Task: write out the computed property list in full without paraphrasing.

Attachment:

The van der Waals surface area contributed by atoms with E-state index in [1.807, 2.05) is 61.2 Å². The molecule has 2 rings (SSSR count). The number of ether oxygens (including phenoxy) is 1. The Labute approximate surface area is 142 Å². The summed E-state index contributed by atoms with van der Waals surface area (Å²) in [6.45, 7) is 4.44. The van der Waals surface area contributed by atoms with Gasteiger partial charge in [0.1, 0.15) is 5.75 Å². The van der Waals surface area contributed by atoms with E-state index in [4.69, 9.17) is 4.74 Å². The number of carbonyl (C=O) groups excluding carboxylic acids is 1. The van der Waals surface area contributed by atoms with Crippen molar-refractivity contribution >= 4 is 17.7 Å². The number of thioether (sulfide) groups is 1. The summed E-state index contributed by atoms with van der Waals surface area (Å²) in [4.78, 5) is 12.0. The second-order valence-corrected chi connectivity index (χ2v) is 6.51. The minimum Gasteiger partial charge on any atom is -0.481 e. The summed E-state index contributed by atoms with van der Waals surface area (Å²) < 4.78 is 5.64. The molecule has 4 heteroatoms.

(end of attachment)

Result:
The van der Waals surface area contributed by atoms with E-state index in [1.807, 2.05) is 61.2 Å². The molecule has 2 rings (SSSR count). The number of ether oxygens (including phenoxy) is 1. The Labute approximate surface area is 142 Å². The summed E-state index contributed by atoms with van der Waals surface area (Å²) in [6.45, 7) is 4.44. The van der Waals surface area contributed by atoms with Gasteiger partial charge in [0.1, 0.15) is 5.75 Å². The van der Waals surface area contributed by atoms with E-state index in [4.69, 9.17) is 4.74 Å². The number of carbonyl (C=O) groups excluding carboxylic acids is 1. The van der Waals surface area contributed by atoms with Crippen molar-refractivity contribution >= 4 is 17.7 Å². The number of thioether (sulfide) groups is 1. The summed E-state index contributed by atoms with van der Waals surface area (Å²) in [4.78, 5) is 12.0. The second-order valence-corrected chi connectivity index (χ2v) is 6.51. The minimum Gasteiger partial charge on any atom is -0.481 e. The summed E-state index contributed by atoms with van der Waals surface area (Å²) < 4.78 is 5.64. The molecule has 4 heteroatoms.